Theosophy and the Society in the Public Eye

Swedenborg as Theosophist

By G. Baseden Butt – England

The truths of Theosophy continually receive confirmation from unexpected quarters. An instance of this is provided by the Swedish seer and mystic, Emmanuel Swedenborg. Swedenborg died in 1772 at the age of eighty-four, most of his religious works being produced in the last twenty or thirty years of his life. All his theology is Christo-centric and he betrays no indication of having given the idea of reincarnation even cursory attention.

Emmanuel Swedenborg

But in spite of these limitations Swedenborg anticipates several doctrines to be found in Theosophy and also, of course, in modern spiritualism. He makes what must then have been the revolutionary announcement that man after death pursues for a time a life similar to that which he has followed in the world—thought, character, personality, and tastes remaining unchanged. Swedenborg refers to the astral plane as the “world of spirits” and the lower and higher mental planes are doubtless his “celestial” and “spiritual” heavens, in the former of which dwell angels, grounded primarily in goodness, and in the latter angels grounded primarily in the love of truth.

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Thought Control

“thoughts are things — have tenacity, coherence, and life, — . . .  they are real entities.” [Mahatma Letter 18 (chronological ed.)]

Time magazine for November 14, 2011, has an article on “Thought Control” (pp. 52-4) that does not mention Theosophy but is of interest in providing scientific and technological confirmation of a central Theosophical idea—the one enunciated in the quotation above from the Mahatma Letters.

Thought Control

Briefly, a North Carolina former school science teacher created a device that can detect electrical pulses from the brain that are transmitted to the skin throughout one’s body and reflect concentrated thought processes. The device is attached by a strap to one’s arm, for example. Then, when we concentrate our thoughts, thereby increasing the prominence of beta waves that the brain is sending through our central nervous system and into our skin, the device picks up those waves and sends the information to a computer, which can be programed to perform various operations when our brain-wave information reaches it.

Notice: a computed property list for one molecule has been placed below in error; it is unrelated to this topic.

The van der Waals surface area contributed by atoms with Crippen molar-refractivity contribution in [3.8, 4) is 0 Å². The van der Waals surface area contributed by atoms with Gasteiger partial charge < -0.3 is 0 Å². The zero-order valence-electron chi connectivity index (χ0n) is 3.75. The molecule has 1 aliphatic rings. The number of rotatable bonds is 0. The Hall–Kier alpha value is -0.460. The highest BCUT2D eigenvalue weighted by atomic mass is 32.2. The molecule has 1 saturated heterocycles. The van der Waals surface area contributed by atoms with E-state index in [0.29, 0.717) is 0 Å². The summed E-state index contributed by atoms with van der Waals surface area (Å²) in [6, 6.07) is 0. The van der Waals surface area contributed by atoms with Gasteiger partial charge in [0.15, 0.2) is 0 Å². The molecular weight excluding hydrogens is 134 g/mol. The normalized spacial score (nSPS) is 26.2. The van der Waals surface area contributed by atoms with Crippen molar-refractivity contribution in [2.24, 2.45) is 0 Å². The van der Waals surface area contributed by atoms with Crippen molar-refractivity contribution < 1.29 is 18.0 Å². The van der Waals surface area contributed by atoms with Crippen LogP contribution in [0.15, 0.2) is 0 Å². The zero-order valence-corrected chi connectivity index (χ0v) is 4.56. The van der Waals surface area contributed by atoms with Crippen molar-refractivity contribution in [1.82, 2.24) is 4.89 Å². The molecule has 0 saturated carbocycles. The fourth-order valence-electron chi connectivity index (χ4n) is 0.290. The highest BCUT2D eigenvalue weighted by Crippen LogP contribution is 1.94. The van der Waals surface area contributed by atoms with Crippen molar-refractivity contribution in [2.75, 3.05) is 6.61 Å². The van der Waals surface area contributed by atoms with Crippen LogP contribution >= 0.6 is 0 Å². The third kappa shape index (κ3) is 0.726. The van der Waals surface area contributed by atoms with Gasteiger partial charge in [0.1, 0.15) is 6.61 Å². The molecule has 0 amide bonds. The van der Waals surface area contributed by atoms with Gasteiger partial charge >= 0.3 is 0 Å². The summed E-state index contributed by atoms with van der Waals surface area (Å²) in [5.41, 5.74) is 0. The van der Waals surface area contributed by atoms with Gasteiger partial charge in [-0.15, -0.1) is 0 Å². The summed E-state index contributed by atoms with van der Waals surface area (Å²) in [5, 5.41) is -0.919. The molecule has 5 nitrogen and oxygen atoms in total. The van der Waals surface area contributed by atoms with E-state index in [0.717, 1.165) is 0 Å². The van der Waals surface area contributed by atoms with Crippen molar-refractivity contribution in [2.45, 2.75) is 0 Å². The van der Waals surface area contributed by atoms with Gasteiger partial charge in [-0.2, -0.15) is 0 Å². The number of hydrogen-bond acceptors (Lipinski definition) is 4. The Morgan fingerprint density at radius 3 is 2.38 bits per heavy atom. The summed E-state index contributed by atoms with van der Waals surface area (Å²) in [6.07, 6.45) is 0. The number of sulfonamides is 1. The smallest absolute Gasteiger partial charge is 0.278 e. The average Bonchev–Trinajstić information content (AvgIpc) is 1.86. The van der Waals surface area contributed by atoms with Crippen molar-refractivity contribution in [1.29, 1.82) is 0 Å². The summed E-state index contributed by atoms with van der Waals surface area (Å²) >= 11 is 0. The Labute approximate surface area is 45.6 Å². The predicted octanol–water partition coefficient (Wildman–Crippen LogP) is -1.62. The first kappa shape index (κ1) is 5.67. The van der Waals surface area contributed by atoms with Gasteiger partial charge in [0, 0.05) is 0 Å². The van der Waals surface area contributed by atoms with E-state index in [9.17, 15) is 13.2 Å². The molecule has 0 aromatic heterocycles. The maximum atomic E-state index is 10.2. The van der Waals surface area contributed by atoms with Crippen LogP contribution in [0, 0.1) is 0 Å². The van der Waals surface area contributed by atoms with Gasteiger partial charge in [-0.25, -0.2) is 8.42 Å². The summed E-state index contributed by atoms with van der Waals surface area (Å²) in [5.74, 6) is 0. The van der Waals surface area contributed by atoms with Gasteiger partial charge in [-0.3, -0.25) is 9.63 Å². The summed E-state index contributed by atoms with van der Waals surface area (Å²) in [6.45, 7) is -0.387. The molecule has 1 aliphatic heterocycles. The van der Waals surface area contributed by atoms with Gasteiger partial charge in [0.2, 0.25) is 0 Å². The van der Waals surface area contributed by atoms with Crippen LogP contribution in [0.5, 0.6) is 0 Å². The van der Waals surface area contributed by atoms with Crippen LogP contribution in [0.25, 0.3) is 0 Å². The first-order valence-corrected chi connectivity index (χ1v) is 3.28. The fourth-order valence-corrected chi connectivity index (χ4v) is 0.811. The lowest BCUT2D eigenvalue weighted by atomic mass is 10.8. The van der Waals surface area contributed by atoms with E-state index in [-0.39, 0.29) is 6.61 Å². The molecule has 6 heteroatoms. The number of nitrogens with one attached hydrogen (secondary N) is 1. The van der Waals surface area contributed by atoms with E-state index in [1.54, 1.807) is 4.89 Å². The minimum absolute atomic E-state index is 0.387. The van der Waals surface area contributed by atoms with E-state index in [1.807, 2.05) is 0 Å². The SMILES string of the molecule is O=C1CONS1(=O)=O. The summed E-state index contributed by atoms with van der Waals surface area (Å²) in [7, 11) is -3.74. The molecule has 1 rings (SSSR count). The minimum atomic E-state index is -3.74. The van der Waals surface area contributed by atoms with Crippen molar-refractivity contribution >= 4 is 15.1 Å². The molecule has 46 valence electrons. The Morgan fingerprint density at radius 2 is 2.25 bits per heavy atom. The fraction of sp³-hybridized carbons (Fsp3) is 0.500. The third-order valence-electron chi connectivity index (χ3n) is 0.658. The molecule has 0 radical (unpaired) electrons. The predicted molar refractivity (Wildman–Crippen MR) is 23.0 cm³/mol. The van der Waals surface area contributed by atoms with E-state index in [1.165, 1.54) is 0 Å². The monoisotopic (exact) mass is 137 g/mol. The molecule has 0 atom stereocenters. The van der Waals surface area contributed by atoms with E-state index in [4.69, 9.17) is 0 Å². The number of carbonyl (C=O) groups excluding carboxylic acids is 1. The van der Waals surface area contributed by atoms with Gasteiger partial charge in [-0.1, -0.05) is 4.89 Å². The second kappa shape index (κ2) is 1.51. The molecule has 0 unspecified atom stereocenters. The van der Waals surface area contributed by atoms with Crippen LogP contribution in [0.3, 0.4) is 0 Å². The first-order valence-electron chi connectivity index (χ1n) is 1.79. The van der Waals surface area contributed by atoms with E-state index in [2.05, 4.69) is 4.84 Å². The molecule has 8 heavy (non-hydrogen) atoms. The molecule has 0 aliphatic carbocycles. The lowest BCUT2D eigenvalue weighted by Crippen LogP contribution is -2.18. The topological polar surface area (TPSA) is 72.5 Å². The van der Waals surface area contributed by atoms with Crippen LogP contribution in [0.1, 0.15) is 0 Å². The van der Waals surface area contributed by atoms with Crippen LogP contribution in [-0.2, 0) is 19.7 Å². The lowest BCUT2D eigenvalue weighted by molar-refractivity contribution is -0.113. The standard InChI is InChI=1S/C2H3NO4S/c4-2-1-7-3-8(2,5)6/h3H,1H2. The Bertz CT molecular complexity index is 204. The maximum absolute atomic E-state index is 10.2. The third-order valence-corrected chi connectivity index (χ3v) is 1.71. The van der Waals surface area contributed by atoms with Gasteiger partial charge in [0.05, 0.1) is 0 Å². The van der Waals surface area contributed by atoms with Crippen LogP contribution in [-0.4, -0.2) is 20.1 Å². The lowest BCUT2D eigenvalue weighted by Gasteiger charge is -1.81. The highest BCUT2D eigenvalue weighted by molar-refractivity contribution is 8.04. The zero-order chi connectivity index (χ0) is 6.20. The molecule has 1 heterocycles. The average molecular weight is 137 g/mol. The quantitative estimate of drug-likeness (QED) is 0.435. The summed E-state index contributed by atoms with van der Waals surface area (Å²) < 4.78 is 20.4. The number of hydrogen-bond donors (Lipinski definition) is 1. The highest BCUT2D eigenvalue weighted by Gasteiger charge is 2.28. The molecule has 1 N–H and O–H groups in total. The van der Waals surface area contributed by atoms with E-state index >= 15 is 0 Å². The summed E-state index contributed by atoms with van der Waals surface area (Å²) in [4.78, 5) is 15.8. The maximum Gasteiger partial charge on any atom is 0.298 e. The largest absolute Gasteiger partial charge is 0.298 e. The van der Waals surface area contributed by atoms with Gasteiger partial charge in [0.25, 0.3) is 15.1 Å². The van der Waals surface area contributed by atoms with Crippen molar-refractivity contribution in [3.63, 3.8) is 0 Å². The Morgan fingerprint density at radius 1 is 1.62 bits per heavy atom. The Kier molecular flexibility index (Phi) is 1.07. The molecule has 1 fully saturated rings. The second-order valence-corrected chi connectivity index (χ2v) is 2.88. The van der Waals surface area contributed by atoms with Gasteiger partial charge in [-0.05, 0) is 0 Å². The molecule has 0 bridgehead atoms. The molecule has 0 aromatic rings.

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Scriabin: Musician and Theosophist

Sybil Marguerite Warner

[Edited and slightly expanded from Music and Listeners, by Sybil Marguerite Warner, with a foreword by C. Jinarajadasa (London: Service Magazine and Publications, 1911)]


The growth of Western music is the product of the soul development of its individual composers. Through the creative energy of many of varying stature, the form and power of music changes and expands, and at intervals a giant arises, who, while synthesizing all that is past, transmutes it into something higher and hitherto undreamed. Such a one was Alexander Nikolayevich Scriabin: composer, pianist, and Theosophist.

In the widely differing fields of lyric passion, expressed through piano music, and of a profound psychological philosophy, symbolized in myths and mighty music dramas, Chopin and Wagner reigned supreme. It would have seemed fantastic to predict that a composer would shortly appear who would blend these two types of thought; yet, idolizing Chopin, Scriabin followed in his steps until the path led him far beyond the heights reached by the old master, while into this realm of poems in music the Russian genius brought a wealth and profundity of psychological expression and interpretation that has widened the boundaries of musical speech.

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Colonel Olcott Honored in New Jersey

[On September 10, 2011, a memorial statue of Henry Steel Olcott was unveiled at a Sri Lankan Buddhist temple near Princeton, New Jersey. The statue is modeled on one in Colombo, Sri Lanka, where Olcott is a national hero for the work he did to establish Buddhist schools and to procure British respect for the civil and religious liberties of Sri Lankans. The following is a summary of remarks given at that event by the Vice President of the Theosophical Society in America, Edward Abdill.]